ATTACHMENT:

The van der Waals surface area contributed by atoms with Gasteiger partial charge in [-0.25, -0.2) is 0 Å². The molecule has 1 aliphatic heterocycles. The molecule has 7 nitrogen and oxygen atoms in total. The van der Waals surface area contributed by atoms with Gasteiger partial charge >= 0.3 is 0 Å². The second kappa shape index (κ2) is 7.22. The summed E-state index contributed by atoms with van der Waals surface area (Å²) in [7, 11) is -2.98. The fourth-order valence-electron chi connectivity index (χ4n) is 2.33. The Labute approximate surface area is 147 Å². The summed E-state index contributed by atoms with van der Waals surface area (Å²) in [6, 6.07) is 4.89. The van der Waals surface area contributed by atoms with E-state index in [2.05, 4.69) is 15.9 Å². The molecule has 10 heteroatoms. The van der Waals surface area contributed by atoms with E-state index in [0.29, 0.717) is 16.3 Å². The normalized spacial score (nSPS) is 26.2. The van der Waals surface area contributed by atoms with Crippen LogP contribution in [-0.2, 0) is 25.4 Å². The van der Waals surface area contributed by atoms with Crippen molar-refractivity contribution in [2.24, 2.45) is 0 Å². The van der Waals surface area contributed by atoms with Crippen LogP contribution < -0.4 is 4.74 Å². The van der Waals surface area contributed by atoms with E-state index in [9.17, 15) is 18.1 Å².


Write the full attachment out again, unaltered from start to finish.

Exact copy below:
The van der Waals surface area contributed by atoms with Gasteiger partial charge in [-0.25, -0.2) is 0 Å². The molecule has 1 aliphatic heterocycles. The molecule has 7 nitrogen and oxygen atoms in total. The van der Waals surface area contributed by atoms with Gasteiger partial charge >= 0.3 is 0 Å². The second kappa shape index (κ2) is 7.22. The summed E-state index contributed by atoms with van der Waals surface area (Å²) in [7, 11) is -2.98. The fourth-order valence-electron chi connectivity index (χ4n) is 2.33. The Labute approximate surface area is 147 Å². The summed E-state index contributed by atoms with van der Waals surface area (Å²) in [6, 6.07) is 4.89. The van der Waals surface area contributed by atoms with E-state index in [2.05, 4.69) is 15.9 Å². The molecule has 10 heteroatoms. The van der Waals surface area contributed by atoms with E-state index in [0.29, 0.717) is 16.3 Å². The normalized spacial score (nSPS) is 26.2. The van der Waals surface area contributed by atoms with Crippen LogP contribution in [-0.2, 0) is 25.4 Å². The van der Waals surface area contributed by atoms with Crippen molar-refractivity contribution in [2.24, 2.45) is 0 Å². The van der Waals surface area contributed by atoms with Crippen LogP contribution < -0.4 is 4.74 Å². The van der Waals surface area contributed by atoms with E-state index in [9.17, 15) is 18.1 Å².